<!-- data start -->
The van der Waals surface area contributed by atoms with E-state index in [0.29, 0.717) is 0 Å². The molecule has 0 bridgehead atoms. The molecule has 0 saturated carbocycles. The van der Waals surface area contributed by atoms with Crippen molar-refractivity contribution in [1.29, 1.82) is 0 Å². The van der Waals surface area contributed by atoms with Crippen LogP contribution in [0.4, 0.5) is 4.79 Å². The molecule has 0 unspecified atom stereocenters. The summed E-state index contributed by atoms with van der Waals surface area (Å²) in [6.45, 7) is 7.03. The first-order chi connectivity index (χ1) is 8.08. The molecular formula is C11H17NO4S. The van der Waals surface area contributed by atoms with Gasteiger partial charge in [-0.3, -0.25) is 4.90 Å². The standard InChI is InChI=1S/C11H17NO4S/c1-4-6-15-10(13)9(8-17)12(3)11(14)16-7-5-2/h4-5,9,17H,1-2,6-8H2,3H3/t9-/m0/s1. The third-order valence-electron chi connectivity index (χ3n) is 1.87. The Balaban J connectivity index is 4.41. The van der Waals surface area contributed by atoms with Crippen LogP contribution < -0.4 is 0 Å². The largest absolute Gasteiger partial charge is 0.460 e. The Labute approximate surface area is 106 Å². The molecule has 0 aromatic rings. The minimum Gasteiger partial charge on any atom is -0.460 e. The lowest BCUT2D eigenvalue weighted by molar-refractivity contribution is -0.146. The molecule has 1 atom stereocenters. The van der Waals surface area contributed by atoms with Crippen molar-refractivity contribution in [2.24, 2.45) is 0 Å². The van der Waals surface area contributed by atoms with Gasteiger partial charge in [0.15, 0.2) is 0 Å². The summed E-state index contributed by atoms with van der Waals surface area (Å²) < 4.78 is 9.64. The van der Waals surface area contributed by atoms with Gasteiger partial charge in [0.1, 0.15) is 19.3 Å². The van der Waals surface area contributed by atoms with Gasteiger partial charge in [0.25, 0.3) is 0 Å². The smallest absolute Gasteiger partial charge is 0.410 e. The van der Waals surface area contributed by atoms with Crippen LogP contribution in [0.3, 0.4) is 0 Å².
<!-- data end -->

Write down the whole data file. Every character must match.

The van der Waals surface area contributed by atoms with E-state index in [0.29, 0.717) is 0 Å². The molecule has 0 bridgehead atoms. The molecule has 0 saturated carbocycles. The van der Waals surface area contributed by atoms with Crippen molar-refractivity contribution in [1.29, 1.82) is 0 Å². The van der Waals surface area contributed by atoms with Crippen LogP contribution in [0.4, 0.5) is 4.79 Å². The molecule has 0 unspecified atom stereocenters. The summed E-state index contributed by atoms with van der Waals surface area (Å²) in [6.45, 7) is 7.03. The first-order chi connectivity index (χ1) is 8.08. The molecular formula is C11H17NO4S. The van der Waals surface area contributed by atoms with Gasteiger partial charge in [-0.3, -0.25) is 4.90 Å². The standard InChI is InChI=1S/C11H17NO4S/c1-4-6-15-10(13)9(8-17)12(3)11(14)16-7-5-2/h4-5,9,17H,1-2,6-8H2,3H3/t9-/m0/s1. The third-order valence-electron chi connectivity index (χ3n) is 1.87. The Balaban J connectivity index is 4.41. The van der Waals surface area contributed by atoms with Crippen LogP contribution < -0.4 is 0 Å². The largest absolute Gasteiger partial charge is 0.460 e. The Labute approximate surface area is 106 Å². The molecule has 0 aromatic rings. The minimum Gasteiger partial charge on any atom is -0.460 e. The lowest BCUT2D eigenvalue weighted by molar-refractivity contribution is -0.146. The molecule has 1 atom stereocenters. The van der Waals surface area contributed by atoms with Crippen molar-refractivity contribution in [2.24, 2.45) is 0 Å². The van der Waals surface area contributed by atoms with Gasteiger partial charge in [0.15, 0.2) is 0 Å². The summed E-state index contributed by atoms with van der Waals surface area (Å²) < 4.78 is 9.64. The van der Waals surface area contributed by atoms with Gasteiger partial charge in [0.1, 0.15) is 19.3 Å². The van der Waals surface area contributed by atoms with Gasteiger partial charge in [0.25, 0.3) is 0 Å². The smallest absolute Gasteiger partial charge is 0.410 e. The van der Waals surface area contributed by atoms with Crippen LogP contribution in [0.3, 0.4) is 0 Å².